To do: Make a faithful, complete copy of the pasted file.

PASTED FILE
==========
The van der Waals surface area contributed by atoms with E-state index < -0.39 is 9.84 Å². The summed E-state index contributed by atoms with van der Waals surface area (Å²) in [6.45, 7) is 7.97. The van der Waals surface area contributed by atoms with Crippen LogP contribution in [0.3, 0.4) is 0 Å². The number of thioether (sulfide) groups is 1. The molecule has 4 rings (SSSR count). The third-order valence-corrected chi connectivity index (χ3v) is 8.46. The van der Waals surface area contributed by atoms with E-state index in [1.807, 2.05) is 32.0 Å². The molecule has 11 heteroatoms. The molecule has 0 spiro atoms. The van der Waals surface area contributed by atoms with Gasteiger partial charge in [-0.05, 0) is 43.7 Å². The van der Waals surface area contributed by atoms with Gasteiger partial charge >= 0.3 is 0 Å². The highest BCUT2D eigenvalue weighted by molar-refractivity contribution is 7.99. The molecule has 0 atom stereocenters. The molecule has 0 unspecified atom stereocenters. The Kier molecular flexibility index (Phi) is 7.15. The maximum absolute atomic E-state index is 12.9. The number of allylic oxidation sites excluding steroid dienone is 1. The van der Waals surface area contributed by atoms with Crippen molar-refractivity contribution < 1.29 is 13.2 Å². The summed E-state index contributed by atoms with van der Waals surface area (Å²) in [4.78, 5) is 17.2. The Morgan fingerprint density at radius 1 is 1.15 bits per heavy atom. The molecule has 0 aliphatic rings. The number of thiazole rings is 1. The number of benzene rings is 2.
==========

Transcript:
The van der Waals surface area contributed by atoms with E-state index < -0.39 is 9.84 Å². The summed E-state index contributed by atoms with van der Waals surface area (Å²) in [6.45, 7) is 7.97. The van der Waals surface area contributed by atoms with Crippen LogP contribution in [0.3, 0.4) is 0 Å². The number of thioether (sulfide) groups is 1. The molecule has 4 rings (SSSR count). The third-order valence-corrected chi connectivity index (χ3v) is 8.46. The van der Waals surface area contributed by atoms with E-state index in [1.807, 2.05) is 32.0 Å². The molecule has 11 heteroatoms. The molecule has 0 spiro atoms. The van der Waals surface area contributed by atoms with Gasteiger partial charge in [-0.05, 0) is 43.7 Å². The van der Waals surface area contributed by atoms with Gasteiger partial charge >= 0.3 is 0 Å². The highest BCUT2D eigenvalue weighted by molar-refractivity contribution is 7.99. The molecule has 0 atom stereocenters. The molecule has 0 unspecified atom stereocenters. The Kier molecular flexibility index (Phi) is 7.15. The maximum absolute atomic E-state index is 12.9. The number of allylic oxidation sites excluding steroid dienone is 1. The van der Waals surface area contributed by atoms with Crippen molar-refractivity contribution < 1.29 is 13.2 Å². The summed E-state index contributed by atoms with van der Waals surface area (Å²) in [4.78, 5) is 17.2. The Morgan fingerprint density at radius 1 is 1.15 bits per heavy atom. The molecule has 0 aliphatic rings. The number of thiazole rings is 1. The number of benzene rings is 2.